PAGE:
ACCESS DENIED: A QUALITATIVE STUDY OF INADEQUATE BROADBAND ACCESS IN RURAL BRITAIN

Anne-Marie Oostveen, Bianca Reisdorf, Kathryn Eccles

Abstract


Adequate broadband access is necessary for business development & efficiency, social support, delivery of health and government services, leisure, consumption, employment, and educational services (Townsend et al., 2013). Although broadband is available to nearly all UK homes and commercial properties, there is a considerable disparity in the quality of access across the UK. Variations are most evident between urban and rural areas: the more remote and sparsely populated a location, the more likely it is to experience slow connectivity.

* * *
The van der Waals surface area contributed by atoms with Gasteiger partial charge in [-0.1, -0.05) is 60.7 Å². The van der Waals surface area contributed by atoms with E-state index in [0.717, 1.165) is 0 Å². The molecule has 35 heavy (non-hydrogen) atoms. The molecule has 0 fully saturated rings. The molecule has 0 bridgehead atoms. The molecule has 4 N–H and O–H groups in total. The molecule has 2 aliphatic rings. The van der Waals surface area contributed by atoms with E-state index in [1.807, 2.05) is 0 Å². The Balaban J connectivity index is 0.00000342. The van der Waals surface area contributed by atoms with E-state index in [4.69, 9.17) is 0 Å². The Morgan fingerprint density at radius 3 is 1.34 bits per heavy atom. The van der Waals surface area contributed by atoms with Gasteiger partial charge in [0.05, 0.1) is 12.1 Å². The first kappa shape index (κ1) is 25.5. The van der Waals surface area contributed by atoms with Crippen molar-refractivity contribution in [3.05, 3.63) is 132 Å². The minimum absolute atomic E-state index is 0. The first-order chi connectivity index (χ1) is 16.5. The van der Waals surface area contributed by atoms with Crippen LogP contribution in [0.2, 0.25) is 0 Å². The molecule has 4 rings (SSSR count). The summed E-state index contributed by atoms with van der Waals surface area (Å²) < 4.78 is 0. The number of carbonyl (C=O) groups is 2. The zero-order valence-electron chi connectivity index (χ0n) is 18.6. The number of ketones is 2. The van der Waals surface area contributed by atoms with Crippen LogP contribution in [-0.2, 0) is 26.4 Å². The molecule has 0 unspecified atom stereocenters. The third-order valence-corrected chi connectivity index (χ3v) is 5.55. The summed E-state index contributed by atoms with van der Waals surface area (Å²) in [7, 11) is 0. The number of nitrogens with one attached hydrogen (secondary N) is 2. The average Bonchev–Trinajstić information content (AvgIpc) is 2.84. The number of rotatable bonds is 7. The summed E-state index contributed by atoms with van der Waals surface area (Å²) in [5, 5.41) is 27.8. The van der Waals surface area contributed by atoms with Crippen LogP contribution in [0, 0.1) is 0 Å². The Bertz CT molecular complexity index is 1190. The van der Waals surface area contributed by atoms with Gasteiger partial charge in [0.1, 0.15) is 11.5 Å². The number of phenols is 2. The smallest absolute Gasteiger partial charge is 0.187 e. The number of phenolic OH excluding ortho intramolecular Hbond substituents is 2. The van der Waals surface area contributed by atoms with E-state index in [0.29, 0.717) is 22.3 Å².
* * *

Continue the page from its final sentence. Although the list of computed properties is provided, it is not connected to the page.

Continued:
On the basis of a range of qualitative methods, our study will explore how the boundary of very limited broadband speed affects the daily lives of rural Internet users. We will investigate how people work around the constraints and whether they opt for alternative technologies to get online. Due to a counter-urbanization process (wealthier people move to the countryside in pursuit of a higher quality of life) there are rather mixed populations in rural areas, which can be both relatively rich and relatively poor.


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